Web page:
Dementia and Incontinence: How to Cope
Many older adults live with bladder leaks, but for older adults who also have Alzheimer's disease or dementia, there are a few special considerations for how to manage urinary incontinence. If you’re caring for an older adult who has both dementia and incontinence, here’s what you need to know:
Is Incontinence Common with Dementia?
Incontinence is fairly common in the overall population: in the United States, over half of adults over sixty-five have mild incontinence and a quarter of older adults experience moderate to severe incontinence, with constant bladder leaks.
That said, incontinence is even more common in people with dementia, as 60-70% of those with dementia will develop incontinence. However, not all incontinence in people with dementia or Alzheimer's disease is caused by this medical condition. If incontinence is caused by other factors, treating those issues could resolve the bladder leaks as well.
Why Do People with Dementia Become Incontinent?
People with dementia can become incontinent for all the same reasons others become incontinent. Some common types of incontinence include overactive bladder, stress incontinence (a common problem in women e.g. from muscle damage during childbirth), incontinence caused by a blockage in the urinary tract, and nerve damage that makes it hard to tell when you need to use the bathroom.
In addition to these types of incontinence, people with dementia are likely to have functional incontinence. Functional incontinence refers to when the urinary system is healthy, but the person can’t get to the restroom in time or can’t use the toilet on their own. People with dementia might become incontinent because they:
- Are slow to recognize and react to urges to use the bathroom.
- Are not able to find the bathroom or recognize the bathroom.
- Can’t communicate their needs or don’t want to communicate their needs.
- Can’t remember how to use the toilet on their own.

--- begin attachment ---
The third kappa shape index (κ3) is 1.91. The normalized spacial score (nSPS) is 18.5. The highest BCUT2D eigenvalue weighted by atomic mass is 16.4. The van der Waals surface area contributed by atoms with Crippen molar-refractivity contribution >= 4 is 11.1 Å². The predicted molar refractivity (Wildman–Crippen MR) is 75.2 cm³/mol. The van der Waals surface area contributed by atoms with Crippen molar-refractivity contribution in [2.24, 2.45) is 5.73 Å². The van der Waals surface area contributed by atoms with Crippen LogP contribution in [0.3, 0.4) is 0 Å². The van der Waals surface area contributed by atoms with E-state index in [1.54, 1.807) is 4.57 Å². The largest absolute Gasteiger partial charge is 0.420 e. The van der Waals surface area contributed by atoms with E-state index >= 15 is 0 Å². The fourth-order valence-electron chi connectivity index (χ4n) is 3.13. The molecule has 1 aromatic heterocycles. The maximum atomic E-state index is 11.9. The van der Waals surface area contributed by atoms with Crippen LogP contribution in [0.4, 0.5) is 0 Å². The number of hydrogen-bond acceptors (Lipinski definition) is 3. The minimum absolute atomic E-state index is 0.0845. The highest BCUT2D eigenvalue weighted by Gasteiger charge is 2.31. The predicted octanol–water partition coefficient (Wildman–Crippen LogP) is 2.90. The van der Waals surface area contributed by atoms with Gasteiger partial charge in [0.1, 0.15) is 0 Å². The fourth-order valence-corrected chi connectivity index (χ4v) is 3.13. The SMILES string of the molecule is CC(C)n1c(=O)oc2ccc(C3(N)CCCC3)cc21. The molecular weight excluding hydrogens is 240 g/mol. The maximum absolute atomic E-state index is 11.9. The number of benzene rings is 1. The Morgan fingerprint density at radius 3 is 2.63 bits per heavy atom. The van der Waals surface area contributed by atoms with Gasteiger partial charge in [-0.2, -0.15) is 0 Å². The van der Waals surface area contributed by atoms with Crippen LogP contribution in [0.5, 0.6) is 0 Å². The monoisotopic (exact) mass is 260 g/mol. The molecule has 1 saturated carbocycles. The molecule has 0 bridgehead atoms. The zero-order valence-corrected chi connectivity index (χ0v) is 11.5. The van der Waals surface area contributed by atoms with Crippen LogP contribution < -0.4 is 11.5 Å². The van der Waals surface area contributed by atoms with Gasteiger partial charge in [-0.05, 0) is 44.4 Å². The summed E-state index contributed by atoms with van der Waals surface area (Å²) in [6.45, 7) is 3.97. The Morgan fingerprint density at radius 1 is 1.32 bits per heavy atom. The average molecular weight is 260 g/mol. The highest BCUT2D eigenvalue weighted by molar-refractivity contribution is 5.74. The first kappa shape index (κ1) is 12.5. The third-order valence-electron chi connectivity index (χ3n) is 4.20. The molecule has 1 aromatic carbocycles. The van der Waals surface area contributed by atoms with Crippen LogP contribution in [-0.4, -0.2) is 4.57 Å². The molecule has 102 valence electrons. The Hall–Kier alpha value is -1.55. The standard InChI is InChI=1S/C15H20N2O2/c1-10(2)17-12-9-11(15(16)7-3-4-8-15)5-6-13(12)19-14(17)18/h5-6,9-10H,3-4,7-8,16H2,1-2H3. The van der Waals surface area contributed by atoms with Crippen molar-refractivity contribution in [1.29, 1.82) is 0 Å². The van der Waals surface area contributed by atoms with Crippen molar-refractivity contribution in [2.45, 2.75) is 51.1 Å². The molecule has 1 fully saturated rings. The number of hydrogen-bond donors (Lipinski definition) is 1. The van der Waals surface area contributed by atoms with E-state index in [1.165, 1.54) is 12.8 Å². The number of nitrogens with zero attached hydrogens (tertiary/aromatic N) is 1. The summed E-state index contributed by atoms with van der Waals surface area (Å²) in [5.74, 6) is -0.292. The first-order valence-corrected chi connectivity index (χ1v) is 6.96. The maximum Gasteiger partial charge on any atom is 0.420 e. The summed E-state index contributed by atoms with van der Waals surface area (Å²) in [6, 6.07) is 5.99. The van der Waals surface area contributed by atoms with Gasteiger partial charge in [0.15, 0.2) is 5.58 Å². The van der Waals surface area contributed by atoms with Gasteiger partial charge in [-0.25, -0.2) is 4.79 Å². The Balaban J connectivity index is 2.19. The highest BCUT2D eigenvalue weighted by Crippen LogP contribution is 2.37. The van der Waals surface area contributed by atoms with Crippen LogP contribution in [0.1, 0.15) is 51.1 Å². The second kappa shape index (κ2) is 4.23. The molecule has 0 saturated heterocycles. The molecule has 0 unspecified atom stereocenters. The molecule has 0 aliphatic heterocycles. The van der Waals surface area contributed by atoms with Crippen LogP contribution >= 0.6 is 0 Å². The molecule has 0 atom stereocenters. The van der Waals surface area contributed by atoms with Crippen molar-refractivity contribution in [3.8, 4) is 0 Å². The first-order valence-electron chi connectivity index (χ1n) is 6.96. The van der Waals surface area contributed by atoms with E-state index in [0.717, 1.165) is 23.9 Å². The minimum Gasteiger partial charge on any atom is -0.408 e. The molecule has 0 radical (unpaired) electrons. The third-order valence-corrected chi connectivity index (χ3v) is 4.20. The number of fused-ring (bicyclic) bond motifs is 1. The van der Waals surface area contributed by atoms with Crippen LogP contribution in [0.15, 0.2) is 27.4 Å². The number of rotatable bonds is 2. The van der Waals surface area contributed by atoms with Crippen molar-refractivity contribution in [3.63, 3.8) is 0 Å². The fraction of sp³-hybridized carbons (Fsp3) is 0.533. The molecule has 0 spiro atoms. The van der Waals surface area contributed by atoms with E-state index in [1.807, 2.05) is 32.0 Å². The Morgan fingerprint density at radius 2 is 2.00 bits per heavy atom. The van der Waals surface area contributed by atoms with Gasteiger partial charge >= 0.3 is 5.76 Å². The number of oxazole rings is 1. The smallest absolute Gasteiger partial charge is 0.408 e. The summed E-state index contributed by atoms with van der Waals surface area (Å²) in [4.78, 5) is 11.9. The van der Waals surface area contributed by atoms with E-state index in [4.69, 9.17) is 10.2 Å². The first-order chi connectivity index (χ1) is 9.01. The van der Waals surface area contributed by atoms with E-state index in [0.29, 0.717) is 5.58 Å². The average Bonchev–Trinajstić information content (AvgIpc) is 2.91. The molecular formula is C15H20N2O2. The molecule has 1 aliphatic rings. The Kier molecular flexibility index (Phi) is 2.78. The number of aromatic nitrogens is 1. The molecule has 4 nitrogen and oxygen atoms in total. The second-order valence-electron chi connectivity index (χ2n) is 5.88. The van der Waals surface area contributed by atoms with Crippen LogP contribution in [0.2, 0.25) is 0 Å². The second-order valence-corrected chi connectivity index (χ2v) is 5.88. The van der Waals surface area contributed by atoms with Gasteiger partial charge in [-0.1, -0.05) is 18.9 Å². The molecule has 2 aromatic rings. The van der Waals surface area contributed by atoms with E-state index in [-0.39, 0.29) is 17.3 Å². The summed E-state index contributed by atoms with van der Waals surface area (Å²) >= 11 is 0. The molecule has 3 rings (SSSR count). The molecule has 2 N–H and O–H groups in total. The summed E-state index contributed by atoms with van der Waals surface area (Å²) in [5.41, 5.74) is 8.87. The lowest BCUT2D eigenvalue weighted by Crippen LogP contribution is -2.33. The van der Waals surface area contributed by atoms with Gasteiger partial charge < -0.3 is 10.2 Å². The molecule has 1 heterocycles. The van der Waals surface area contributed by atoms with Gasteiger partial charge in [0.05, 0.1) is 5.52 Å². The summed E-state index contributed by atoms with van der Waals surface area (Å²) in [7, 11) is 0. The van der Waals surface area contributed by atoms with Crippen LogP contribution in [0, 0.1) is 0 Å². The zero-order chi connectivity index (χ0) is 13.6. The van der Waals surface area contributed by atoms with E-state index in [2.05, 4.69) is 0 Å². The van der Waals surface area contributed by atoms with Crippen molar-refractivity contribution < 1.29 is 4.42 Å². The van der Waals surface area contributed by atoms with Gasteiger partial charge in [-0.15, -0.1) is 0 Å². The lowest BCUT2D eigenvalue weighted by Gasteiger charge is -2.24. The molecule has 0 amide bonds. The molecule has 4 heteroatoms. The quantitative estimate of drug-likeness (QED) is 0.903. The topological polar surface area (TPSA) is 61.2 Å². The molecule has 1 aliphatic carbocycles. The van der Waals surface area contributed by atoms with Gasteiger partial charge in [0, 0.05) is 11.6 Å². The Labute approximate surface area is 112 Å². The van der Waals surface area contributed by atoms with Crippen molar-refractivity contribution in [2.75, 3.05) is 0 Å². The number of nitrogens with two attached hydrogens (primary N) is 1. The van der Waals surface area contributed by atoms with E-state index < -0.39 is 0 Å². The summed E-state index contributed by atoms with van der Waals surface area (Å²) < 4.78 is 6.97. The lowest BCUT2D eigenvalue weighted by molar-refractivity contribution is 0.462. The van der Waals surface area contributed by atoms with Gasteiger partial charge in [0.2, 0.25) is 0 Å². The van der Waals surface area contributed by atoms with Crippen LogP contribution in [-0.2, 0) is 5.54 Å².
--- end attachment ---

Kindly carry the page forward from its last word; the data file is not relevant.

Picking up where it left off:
Signs of Dementia Incontinence
People who have incontinence caused by their dementia might:
- Have accidents that they try to hide or forget about before cleaning up.
- Try to use the restroom but can’t find the toilet before they have an accident.
- Try to use the restroom but forget how to use the toilet.
- Not recognize that they need to use the restroom or be slow to react to urges.
Remember: dementia isn’t always the main cause of incontinence. If a person you care for has urinary or fecal incontinence, it’s good to keep track of what kind of leaks they have (are there frequent dribbles or larger spills? Is there pain or not?) and talk to a doctor, so they can help determine whether the underlying cause of incontinence is treatable.
Daily Management of Dementia and Incontinence
Regardless of the cause, it’s important for people with incontinence to keep clean and dry for their own health and comfort. If you care for someone with dementia and incontinence, you can help keep them comfortable with well-fitting, absorbent pads and underwear and with gentle skin care.
Bladder Protection Products
Absorbent underwear can catch leaks and keep people clean and dry even when they can’t get to the bathroom in time. Another good option, if you don’t need the all-round protection of absorbent underwear, is to add pads and guards to normal underwear. Choosing the right kind of protection for the type of urinary incontinence you are dealing with can help you and the people you care for feel more confident about going out and doing normal activities without worrying about leaks.